This brings up the New Set dialog box where you can enter a name for your new action set. I've already created a new action set, which I named "My Actions". If you've already worked through the "Editing An Action" section of these tutorials, you'll most likely have already created a new action set as well, in which case there's no need to create a new one here. If you haven't yet created your own action set, go ahead and create one now. We can see in the screenshot that I've entered the name "My Actions" for my set, but of course you can name your set whatever you like:
Click OK when you're done to exit out of the dialog box, and if you look in your Actions palette, you'll see your new set appear below any other action sets you currently have loaded into Photoshop. Since I'm using the same set that I created previously, we can see that I also have the "Improved Photo Corners" action, which we edited earlier, already available inside the set. If you just created a new set, your set will appear empty for the moment:
Keep in mind that you don't have to create a new action set every time you want to create a new action. As long as you already have an action set to place your new action in, you can place as many actions inside the set as you like. It's a good idea, though, not to place any of your own actions inside any of the sets that are installed with Photoshop, like the Default Actions set, the Image Effects set, the Frames set, and so on. Keep the actions you create yourself inside your own action set or sets.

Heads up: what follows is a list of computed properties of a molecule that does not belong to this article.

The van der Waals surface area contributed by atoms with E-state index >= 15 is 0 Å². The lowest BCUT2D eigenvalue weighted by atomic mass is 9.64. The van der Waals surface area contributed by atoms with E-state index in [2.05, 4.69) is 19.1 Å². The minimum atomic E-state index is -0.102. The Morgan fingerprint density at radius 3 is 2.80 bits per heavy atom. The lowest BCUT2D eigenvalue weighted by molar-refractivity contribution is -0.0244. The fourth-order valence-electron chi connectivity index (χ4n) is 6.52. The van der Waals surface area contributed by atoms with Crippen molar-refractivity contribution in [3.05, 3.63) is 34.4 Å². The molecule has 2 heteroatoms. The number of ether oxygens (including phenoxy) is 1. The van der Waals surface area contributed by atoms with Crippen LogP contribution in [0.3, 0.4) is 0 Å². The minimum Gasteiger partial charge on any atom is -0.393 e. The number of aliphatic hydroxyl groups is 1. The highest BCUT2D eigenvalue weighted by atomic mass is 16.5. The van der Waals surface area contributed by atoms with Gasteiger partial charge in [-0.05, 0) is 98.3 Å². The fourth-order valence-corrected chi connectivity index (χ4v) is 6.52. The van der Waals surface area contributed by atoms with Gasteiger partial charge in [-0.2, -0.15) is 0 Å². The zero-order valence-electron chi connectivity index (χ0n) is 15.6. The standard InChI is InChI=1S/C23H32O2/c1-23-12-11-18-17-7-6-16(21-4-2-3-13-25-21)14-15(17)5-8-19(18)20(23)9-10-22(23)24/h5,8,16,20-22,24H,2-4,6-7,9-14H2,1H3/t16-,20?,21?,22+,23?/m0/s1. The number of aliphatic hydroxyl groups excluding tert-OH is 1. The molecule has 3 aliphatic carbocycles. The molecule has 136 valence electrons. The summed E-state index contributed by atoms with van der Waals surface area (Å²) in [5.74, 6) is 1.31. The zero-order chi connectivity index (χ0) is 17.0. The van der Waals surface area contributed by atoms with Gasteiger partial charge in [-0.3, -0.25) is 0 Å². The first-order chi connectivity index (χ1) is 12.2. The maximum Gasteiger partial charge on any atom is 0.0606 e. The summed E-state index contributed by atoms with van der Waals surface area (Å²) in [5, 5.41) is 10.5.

Step 2: Create A New Action
Now that we an action set to place our new action in, let's create our action! To create a new action, click on the New Action icon at the bottom of the Actions palette:
This brings up the New Action dialog box. Here, we can enter a name for our new action, as well as choose the action set to place the action in. Since we'll be recording the steps needed to create a simple soft glow effect, I'm going to name my action "Soft Glow". Directly below the input box where you entered the name of your action, you'll find the Set option. This is where we select which action set to place the action in. If your new action set is not already selected, select it from the list. Here, we can see that I'll be placing my "Soft Glow" action inside the "My Actions" set: